We then reversed our route and headed home. Ed is super fit, so our descent was rapid and I got total jelly legs about half way down, but we eventually made it to the car feeling very pleased with ourselves. Ed and I shook hands, this was a rite of passage for me…

Take a look at the photos below, or alternatively have a look at my photostream on Fickr

The whole trip was amazing, it took me well out of my comfort zone, and for those who know me well, I am a fairly risk-averse person! But it was well and truly thrilling one of the most amazing experiences of my life.

French Ridge, and Mt. Aspiring National Park is truly inspiring. As Arnie once said, “I’ll be back…”

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Since moving to Wanaka, my running has got back on track with the help of my pal Ed, who has a running group once a week, which I go to. Ed also runs Highland Events with his friend Terry, and both are passionate about getting folk out on adventures, whatever their ability.

Ed had a place going for The Heights of Winter Rogaine at the Woodbury Domain near Geraldine. <——Ah, I think I need to backtrack slightly. For those not in the know, a Rogaine is a long distance, cross-country navigation event (according to Wikipedia), involving route planning and navigation between various checkpoints. The word rogaining is derived from the names of three of the founders, Rod Phillips, Gail Davis (née Phillips) and Neil Phillips (RoGaiNe, hence ‘rogaining’, ‘rogainer’ etc.). Terry (of Highland Events fame), likes to think of rogaining as “strategic mountain running in a team”.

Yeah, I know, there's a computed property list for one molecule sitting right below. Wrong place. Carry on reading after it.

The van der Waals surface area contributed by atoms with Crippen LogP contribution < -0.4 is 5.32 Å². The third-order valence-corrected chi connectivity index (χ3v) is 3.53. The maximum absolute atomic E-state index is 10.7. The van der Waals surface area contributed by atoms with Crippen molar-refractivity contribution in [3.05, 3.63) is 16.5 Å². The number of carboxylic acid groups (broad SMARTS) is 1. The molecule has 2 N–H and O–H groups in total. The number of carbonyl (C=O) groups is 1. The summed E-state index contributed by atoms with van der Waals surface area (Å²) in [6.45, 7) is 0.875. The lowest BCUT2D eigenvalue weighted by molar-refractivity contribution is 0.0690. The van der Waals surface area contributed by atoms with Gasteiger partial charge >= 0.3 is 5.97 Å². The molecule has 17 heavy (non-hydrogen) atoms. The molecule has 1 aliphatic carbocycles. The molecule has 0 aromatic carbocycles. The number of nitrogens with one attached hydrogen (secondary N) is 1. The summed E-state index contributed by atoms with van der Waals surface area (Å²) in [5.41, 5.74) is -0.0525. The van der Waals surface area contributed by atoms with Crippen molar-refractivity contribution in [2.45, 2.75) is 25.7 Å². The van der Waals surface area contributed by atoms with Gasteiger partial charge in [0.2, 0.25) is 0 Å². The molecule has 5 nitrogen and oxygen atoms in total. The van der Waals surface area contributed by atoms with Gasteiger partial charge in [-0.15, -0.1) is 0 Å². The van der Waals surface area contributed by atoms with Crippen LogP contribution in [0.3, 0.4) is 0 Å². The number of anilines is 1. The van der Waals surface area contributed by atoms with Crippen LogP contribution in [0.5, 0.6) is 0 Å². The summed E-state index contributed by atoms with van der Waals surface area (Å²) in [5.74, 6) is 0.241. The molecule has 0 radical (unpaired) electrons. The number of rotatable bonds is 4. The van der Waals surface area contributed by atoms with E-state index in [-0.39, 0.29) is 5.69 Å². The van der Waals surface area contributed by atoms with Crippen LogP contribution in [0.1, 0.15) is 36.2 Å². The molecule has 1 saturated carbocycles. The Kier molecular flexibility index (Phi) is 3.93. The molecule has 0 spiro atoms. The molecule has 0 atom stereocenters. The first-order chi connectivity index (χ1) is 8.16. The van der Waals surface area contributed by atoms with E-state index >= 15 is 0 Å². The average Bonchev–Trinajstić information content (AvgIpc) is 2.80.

Ed had a spare place on the Heights of Winter Rogaine at Woodbury near Geraldine together with another friend, Jonanthan. I was a bit nervous about going as the thought of running around for 10 hours was a bit daunting, but I need not have been concerned. Ed gave us lots of advice beforehand and made sure we had all the compulsory gear we needed (whistle, base layers, waterproof and windproof running top and trousers, head torch etc.), and gave us lots of tips for the day.

The day wasn’t really about winning (there were professional adventure racers out there for a start), but more about having fun and enjoying the experience. You don’t have to be amazingly fit to do fairly well – there was a group of pensioners on one team who did a lot better than us – ahem. But boy, what fun it was — it was exhilarating and I loved it. I would highly recommend rogaining to anyone who even vaguely fancies giving it a go. Don’t feel like you need to be a hardened adventurer to compete. Rogaines seem to be for competitors of all levels, and all are welcome! Oh, and did I mention there is usually a meal at the end of the day?

For anyone who can be in the Wanaka/Cromwell area for the weekend of the 14th of September, Ed and Terry are organising a Rogaine.  The event seems very reasonably-priced, and knowing Ed and Terry the route and the whole event will be amazeballs. So, why don’t cha give it a go? Go on…

p.s. If I’m not in the event, I will be helping out, so see you there!

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Life has been very busy recently (more of that later), hence, our blog has been a little neglected recently! But, we’re back and I’m on a mission to get all of our photos uploaded over the next week or so, so apologies in advance if you subscribe to this blog. Your inbox will be INUNDATED!